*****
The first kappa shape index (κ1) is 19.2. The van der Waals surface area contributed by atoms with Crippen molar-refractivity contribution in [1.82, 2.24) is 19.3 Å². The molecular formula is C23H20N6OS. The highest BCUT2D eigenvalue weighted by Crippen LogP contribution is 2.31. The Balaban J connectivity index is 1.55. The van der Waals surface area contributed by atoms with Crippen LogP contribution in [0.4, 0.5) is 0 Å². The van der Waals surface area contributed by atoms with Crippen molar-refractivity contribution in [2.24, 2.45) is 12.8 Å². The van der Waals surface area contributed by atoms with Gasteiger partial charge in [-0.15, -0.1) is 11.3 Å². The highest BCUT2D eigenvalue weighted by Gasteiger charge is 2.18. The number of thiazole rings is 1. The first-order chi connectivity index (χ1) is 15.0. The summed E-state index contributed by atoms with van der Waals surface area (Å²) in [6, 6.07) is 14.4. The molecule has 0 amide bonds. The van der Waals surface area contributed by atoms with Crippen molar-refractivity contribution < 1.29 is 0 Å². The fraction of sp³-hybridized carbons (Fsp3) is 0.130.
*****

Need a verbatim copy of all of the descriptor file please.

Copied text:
The first kappa shape index (κ1) is 19.2. The van der Waals surface area contributed by atoms with Crippen molar-refractivity contribution in [1.82, 2.24) is 19.3 Å². The molecular formula is C23H20N6OS. The highest BCUT2D eigenvalue weighted by Crippen LogP contribution is 2.31. The Balaban J connectivity index is 1.55. The van der Waals surface area contributed by atoms with Crippen LogP contribution in [0.4, 0.5) is 0 Å². The van der Waals surface area contributed by atoms with Crippen molar-refractivity contribution in [2.24, 2.45) is 12.8 Å². The van der Waals surface area contributed by atoms with Gasteiger partial charge in [-0.15, -0.1) is 11.3 Å². The highest BCUT2D eigenvalue weighted by Gasteiger charge is 2.18. The number of thiazole rings is 1. The first-order chi connectivity index (χ1) is 15.0. The summed E-state index contributed by atoms with van der Waals surface area (Å²) in [6, 6.07) is 14.4. The molecule has 0 amide bonds. The van der Waals surface area contributed by atoms with Crippen molar-refractivity contribution < 1.29 is 0 Å². The fraction of sp³-hybridized carbons (Fsp3) is 0.130.